AuthorCulture (AC): Hi, Mike. We meet again. Thanks for talking to our readers! Mike, what are literary missionaries, and are you one?

MIKE: The first thing I envision when you use the term “missionary” is a guy boiling in a pot of stew surrounded by salivating natives. If that’s what you mean Johne then, definitely, I am one. Seriously, I have never considered myself a “literary missionary,” although I know what you’re getting at. I’m not sure if that term has been officially coined, but I use it to describe “crossover” Christian writers, those believers who do not write exclusively for the Christian market. They are missionaries in the sense that they use their talent to get them into new, often “hostile” terrain. While I hope that my books will get into the hands of seekers and non-believers, I don’t consider myself exclusively aimed there.

AC: Who are your inspirations? Who made you want to read, and to write?

MIKE: Reading was a means of survival for me. I was the outcast, the awkward loser kid who couldn’t seem to be at ease among the crowd. Raised in a dysfunctional home, I often withdrew into an artistic cocoon. Drawing, painting, reading, and writing—this is where I found solace. It’s here that I immersed myself in the fantastical: Ray Bradbury, Harlan Ellison, Arthur C. Clarke, Marvel Comics, and Weird Tales. In a way, I still derive inspiration from writers of speculative fiction. Dean Koontz, Tosca Lee, Neal Gaiman, and Robert McCammon are some of my recent faves.

AC: How did you find your way into your writer's wilderness? (By that, I mean, when did you decide to seriously start writing, and how long was it before you realized you were in over your head?)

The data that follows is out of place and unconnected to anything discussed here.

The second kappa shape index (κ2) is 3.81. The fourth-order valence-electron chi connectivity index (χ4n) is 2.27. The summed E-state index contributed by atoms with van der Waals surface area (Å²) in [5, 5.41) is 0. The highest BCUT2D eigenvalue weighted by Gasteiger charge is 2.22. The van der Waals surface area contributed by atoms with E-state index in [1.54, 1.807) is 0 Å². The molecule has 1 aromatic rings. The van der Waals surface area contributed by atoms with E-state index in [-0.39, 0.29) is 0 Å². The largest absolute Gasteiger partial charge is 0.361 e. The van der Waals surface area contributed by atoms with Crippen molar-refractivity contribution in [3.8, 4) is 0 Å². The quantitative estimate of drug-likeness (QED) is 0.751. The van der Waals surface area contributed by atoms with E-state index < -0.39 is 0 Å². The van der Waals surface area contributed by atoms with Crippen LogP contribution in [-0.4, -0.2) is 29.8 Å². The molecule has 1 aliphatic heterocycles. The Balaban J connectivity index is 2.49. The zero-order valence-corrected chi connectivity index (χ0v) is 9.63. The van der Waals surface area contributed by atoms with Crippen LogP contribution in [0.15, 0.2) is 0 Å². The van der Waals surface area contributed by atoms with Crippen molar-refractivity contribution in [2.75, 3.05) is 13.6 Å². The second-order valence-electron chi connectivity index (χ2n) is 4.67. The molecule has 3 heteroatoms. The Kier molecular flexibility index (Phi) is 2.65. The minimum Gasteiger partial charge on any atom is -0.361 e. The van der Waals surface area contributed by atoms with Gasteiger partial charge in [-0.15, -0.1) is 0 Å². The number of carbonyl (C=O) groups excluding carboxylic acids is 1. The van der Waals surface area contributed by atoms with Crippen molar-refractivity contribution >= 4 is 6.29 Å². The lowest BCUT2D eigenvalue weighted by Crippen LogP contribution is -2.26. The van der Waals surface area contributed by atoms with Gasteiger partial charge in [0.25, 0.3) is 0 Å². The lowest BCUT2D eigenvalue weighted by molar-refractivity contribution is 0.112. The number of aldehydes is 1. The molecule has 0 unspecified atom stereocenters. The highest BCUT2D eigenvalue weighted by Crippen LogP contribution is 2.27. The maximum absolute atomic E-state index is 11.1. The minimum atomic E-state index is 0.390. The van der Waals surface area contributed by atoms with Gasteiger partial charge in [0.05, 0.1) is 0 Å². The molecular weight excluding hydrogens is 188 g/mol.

MIKE: It’s been such a long process. I hear a lot of authors say they knew they wanted to be a writer from childhood. Well, I’m not one of those people. I had no idea what I wanted to be, and in a way, my writing career is still a bit of a journey into the unknown. Perhaps the biggest “nudge” came when I was once on staff at a church that was assembling some discipleship curricula. I assumed the lead over the project, wrote, researched, and designed the material. And I had a blast! It really rekindled some of my creative spark. From there, I purchased some books on the craft of writing, began some short stories, and became familiar with the publishing industry. It was a very slow process of personal discovery, risk, and hard work. Even now, as I’m looking forward to the publication of my second novel, I still feel like I’m on the front end of a huge learning curve.

Being under contract for that second book was probably when everything hit the fan. Creativity is not something that can be rushed and genuine inspiration is usually not scripted. Brilliance has a timetable all its own. Nevertheless, the contracted writer doesn’t have the luxury to sit around and wait for lightning to strike. All that to say, I knew I was in over my head as the deadline for my second novel barreled down on me. Fear, inadequacy, failure, incompetence—all of these emotions battered me. I was absolutely convinced I would be a one-hit wonder.

AC: Once there, how did you find your way out of your writer's wilderness again?

MIKE: I wouldn’t say I am out of my writer’s wilderness, but that I have kept hacking, found a path, and am starting to see daylight through the tangle of trees. In a way, it’s been a simple issue of perseverance. Even when I didn’t feel inspired, I wrote. Even when my schedule seemed impassable, I made time for writing. Even when the demon of perfectionism said the book would stink, I spit in his eye.

One thing I constantly reminded myself was that I had done this before, I had written a novel. (Note: This is one of the reasons why aspiring authors need to FINISH their book—it will be a spike in the mountain that they can always tether to.) I drew inspiration from the fact that I’d done it once and could do it again. Another help was my writers group. Rachel Marks, Becky Miller, and Merrie Destefano, were a huge encouragement through the emotional morass. Which is why I’m convinced writers need to have other writers in their lives. And finally, I submitted to the realization that it’s okay to suck. Even if my second novel is universally panned and I am banished from the writing community forever, I have been blessed. My wife, my kids, my own faith journey—I am a lucky man. This admission really helped me to fight through the malaise and keep writing.